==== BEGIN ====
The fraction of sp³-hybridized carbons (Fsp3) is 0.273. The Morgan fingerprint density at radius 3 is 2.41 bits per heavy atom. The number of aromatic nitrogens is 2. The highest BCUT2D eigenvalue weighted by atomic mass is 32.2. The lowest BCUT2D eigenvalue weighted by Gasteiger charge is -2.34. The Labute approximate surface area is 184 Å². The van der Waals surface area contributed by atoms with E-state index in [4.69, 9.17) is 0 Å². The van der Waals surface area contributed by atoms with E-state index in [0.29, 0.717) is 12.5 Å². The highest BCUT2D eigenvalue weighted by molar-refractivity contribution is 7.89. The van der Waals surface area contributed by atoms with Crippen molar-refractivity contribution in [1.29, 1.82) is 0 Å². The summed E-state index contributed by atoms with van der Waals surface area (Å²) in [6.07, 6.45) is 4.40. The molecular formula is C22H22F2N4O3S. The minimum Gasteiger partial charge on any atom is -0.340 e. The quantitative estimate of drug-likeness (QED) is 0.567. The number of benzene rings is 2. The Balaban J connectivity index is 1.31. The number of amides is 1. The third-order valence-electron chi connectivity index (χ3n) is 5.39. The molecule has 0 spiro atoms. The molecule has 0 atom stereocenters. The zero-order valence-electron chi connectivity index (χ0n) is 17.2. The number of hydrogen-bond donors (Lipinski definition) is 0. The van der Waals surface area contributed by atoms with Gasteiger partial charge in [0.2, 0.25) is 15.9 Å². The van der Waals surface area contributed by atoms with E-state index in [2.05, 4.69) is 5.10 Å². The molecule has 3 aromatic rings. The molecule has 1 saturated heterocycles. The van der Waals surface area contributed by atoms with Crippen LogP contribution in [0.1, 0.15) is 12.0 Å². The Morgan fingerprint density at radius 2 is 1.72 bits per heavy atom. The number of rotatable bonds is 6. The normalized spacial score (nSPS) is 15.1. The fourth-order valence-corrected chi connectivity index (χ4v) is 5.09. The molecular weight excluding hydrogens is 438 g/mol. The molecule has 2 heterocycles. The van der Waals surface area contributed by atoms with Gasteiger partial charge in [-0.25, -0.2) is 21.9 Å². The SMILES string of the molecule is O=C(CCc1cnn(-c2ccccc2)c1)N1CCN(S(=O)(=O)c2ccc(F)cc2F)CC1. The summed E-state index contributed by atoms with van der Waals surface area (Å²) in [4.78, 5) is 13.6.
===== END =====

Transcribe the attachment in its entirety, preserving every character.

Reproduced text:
The fraction of sp³-hybridized carbons (Fsp3) is 0.273. The Morgan fingerprint density at radius 3 is 2.41 bits per heavy atom. The number of aromatic nitrogens is 2. The highest BCUT2D eigenvalue weighted by atomic mass is 32.2. The lowest BCUT2D eigenvalue weighted by Gasteiger charge is -2.34. The Labute approximate surface area is 184 Å². The van der Waals surface area contributed by atoms with E-state index in [4.69, 9.17) is 0 Å². The van der Waals surface area contributed by atoms with E-state index in [0.29, 0.717) is 12.5 Å². The highest BCUT2D eigenvalue weighted by molar-refractivity contribution is 7.89. The van der Waals surface area contributed by atoms with Crippen molar-refractivity contribution in [1.29, 1.82) is 0 Å². The summed E-state index contributed by atoms with van der Waals surface area (Å²) in [6.07, 6.45) is 4.40. The molecular formula is C22H22F2N4O3S. The minimum Gasteiger partial charge on any atom is -0.340 e. The quantitative estimate of drug-likeness (QED) is 0.567. The number of benzene rings is 2. The Balaban J connectivity index is 1.31. The number of amides is 1. The third-order valence-electron chi connectivity index (χ3n) is 5.39. The molecule has 0 spiro atoms. The molecule has 0 atom stereocenters. The zero-order valence-electron chi connectivity index (χ0n) is 17.2. The number of hydrogen-bond donors (Lipinski definition) is 0. The van der Waals surface area contributed by atoms with Gasteiger partial charge in [0.2, 0.25) is 15.9 Å². The van der Waals surface area contributed by atoms with E-state index in [2.05, 4.69) is 5.10 Å². The molecule has 3 aromatic rings. The molecule has 1 saturated heterocycles. The van der Waals surface area contributed by atoms with Crippen LogP contribution in [0.1, 0.15) is 12.0 Å². The Morgan fingerprint density at radius 2 is 1.72 bits per heavy atom. The number of rotatable bonds is 6. The normalized spacial score (nSPS) is 15.1. The fourth-order valence-corrected chi connectivity index (χ4v) is 5.09. The molecular weight excluding hydrogens is 438 g/mol. The molecule has 2 heterocycles. The van der Waals surface area contributed by atoms with Gasteiger partial charge in [-0.25, -0.2) is 21.9 Å². The SMILES string of the molecule is O=C(CCc1cnn(-c2ccccc2)c1)N1CCN(S(=O)(=O)c2ccc(F)cc2F)CC1. The summed E-state index contributed by atoms with van der Waals surface area (Å²) in [4.78, 5) is 13.6.